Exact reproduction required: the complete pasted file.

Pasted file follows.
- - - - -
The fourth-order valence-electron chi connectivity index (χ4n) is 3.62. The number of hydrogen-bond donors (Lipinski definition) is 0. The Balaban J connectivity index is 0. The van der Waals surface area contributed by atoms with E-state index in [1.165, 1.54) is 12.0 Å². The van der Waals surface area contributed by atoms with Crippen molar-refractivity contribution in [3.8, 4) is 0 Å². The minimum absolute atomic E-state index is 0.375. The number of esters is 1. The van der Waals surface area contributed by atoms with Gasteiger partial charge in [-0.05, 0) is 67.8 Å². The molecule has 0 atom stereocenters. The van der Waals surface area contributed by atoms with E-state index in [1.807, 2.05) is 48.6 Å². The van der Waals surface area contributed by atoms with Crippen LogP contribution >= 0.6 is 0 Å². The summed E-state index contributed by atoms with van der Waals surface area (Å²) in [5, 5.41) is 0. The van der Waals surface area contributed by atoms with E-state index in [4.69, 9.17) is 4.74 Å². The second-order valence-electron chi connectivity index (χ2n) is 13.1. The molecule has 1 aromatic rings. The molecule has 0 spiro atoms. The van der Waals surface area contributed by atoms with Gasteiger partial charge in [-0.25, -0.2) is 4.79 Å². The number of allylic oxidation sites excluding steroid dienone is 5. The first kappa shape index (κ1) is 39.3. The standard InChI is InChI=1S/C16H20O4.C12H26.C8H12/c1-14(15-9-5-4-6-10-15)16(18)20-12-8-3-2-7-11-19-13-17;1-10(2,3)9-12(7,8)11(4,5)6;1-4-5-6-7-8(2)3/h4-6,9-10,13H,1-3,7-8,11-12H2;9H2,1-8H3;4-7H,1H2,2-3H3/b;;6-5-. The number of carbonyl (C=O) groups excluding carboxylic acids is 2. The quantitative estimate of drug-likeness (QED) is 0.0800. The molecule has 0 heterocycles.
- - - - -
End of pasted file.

The fourth-order valence-electron chi connectivity index (χ4n) is 3.62. The number of hydrogen-bond donors (Lipinski definition) is 0. The Balaban J connectivity index is 0. The van der Waals surface area contributed by atoms with E-state index in [1.165, 1.54) is 12.0 Å². The van der Waals surface area contributed by atoms with Crippen molar-refractivity contribution in [3.8, 4) is 0 Å². The minimum absolute atomic E-state index is 0.375. The number of esters is 1. The van der Waals surface area contributed by atoms with Gasteiger partial charge in [-0.05, 0) is 67.8 Å². The molecule has 0 atom stereocenters. The van der Waals surface area contributed by atoms with E-state index in [1.807, 2.05) is 48.6 Å². The van der Waals surface area contributed by atoms with Crippen LogP contribution >= 0.6 is 0 Å². The summed E-state index contributed by atoms with van der Waals surface area (Å²) in [5, 5.41) is 0. The van der Waals surface area contributed by atoms with E-state index in [4.69, 9.17) is 4.74 Å². The second-order valence-electron chi connectivity index (χ2n) is 13.1. The molecule has 1 aromatic rings. The molecule has 0 spiro atoms. The van der Waals surface area contributed by atoms with Gasteiger partial charge in [-0.25, -0.2) is 4.79 Å². The number of allylic oxidation sites excluding steroid dienone is 5. The first kappa shape index (κ1) is 39.3. The standard InChI is InChI=1S/C16H20O4.C12H26.C8H12/c1-14(15-9-5-4-6-10-15)16(18)20-12-8-3-2-7-11-19-13-17;1-10(2,3)9-12(7,8)11(4,5)6;1-4-5-6-7-8(2)3/h4-6,9-10,13H,1-3,7-8,11-12H2;9H2,1-8H3;4-7H,1H2,2-3H3/b;;6-5-. The number of carbonyl (C=O) groups excluding carboxylic acids is 2. The quantitative estimate of drug-likeness (QED) is 0.0800. The molecule has 0 heterocycles.